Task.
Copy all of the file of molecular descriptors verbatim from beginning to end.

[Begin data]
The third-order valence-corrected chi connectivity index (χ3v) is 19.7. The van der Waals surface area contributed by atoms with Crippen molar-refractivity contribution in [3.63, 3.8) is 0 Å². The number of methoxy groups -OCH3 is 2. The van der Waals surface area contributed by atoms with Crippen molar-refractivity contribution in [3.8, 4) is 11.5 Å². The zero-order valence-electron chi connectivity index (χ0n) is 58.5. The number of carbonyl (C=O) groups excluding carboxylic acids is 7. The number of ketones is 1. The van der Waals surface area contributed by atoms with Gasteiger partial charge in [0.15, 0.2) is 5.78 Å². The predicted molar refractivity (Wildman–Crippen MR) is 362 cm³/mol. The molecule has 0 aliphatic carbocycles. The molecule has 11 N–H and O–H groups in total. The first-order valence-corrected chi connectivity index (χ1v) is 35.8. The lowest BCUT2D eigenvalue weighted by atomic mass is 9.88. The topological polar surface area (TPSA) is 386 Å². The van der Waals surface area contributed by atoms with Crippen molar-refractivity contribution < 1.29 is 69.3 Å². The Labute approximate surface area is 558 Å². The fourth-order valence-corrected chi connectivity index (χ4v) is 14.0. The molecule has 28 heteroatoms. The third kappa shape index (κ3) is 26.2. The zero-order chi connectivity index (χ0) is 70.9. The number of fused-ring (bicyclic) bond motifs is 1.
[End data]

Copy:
The third-order valence-corrected chi connectivity index (χ3v) is 19.7. The van der Waals surface area contributed by atoms with Crippen molar-refractivity contribution in [3.63, 3.8) is 0 Å². The number of methoxy groups -OCH3 is 2. The van der Waals surface area contributed by atoms with Crippen molar-refractivity contribution in [3.8, 4) is 11.5 Å². The zero-order valence-electron chi connectivity index (χ0n) is 58.5. The number of carbonyl (C=O) groups excluding carboxylic acids is 7. The number of ketones is 1. The van der Waals surface area contributed by atoms with Gasteiger partial charge in [0.15, 0.2) is 5.78 Å². The predicted molar refractivity (Wildman–Crippen MR) is 362 cm³/mol. The molecule has 0 aliphatic carbocycles. The molecule has 11 N–H and O–H groups in total. The first-order valence-corrected chi connectivity index (χ1v) is 35.8. The lowest BCUT2D eigenvalue weighted by atomic mass is 9.88. The topological polar surface area (TPSA) is 386 Å². The van der Waals surface area contributed by atoms with Crippen molar-refractivity contribution < 1.29 is 69.3 Å². The Labute approximate surface area is 558 Å². The fourth-order valence-corrected chi connectivity index (χ4v) is 14.0. The molecule has 28 heteroatoms. The third kappa shape index (κ3) is 26.2. The zero-order chi connectivity index (χ0) is 70.9. The number of fused-ring (bicyclic) bond motifs is 1.